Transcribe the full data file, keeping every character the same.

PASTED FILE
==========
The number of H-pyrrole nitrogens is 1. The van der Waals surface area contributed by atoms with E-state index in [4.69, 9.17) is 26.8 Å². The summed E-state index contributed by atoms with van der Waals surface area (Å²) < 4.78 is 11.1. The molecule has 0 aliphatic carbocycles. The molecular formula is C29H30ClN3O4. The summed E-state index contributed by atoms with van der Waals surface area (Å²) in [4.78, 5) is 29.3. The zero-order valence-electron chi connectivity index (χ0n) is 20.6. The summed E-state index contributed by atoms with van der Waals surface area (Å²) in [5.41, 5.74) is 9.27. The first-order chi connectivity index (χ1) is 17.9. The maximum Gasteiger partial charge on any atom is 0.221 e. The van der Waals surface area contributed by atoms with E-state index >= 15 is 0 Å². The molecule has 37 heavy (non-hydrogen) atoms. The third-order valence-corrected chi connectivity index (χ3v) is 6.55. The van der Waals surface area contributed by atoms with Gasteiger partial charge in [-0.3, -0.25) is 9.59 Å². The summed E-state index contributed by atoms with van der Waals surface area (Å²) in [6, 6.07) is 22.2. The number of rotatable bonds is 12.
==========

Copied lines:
The number of H-pyrrole nitrogens is 1. The van der Waals surface area contributed by atoms with E-state index in [4.69, 9.17) is 26.8 Å². The summed E-state index contributed by atoms with van der Waals surface area (Å²) < 4.78 is 11.1. The molecule has 0 aliphatic carbocycles. The molecular formula is C29H30ClN3O4. The summed E-state index contributed by atoms with van der Waals surface area (Å²) in [4.78, 5) is 29.3. The zero-order valence-electron chi connectivity index (χ0n) is 20.6. The summed E-state index contributed by atoms with van der Waals surface area (Å²) in [5.41, 5.74) is 9.27. The first-order chi connectivity index (χ1) is 17.9. The maximum Gasteiger partial charge on any atom is 0.221 e. The van der Waals surface area contributed by atoms with E-state index >= 15 is 0 Å². The molecule has 37 heavy (non-hydrogen) atoms. The third-order valence-corrected chi connectivity index (χ3v) is 6.55. The van der Waals surface area contributed by atoms with Gasteiger partial charge in [-0.3, -0.25) is 9.59 Å². The summed E-state index contributed by atoms with van der Waals surface area (Å²) in [6, 6.07) is 22.2. The number of rotatable bonds is 12.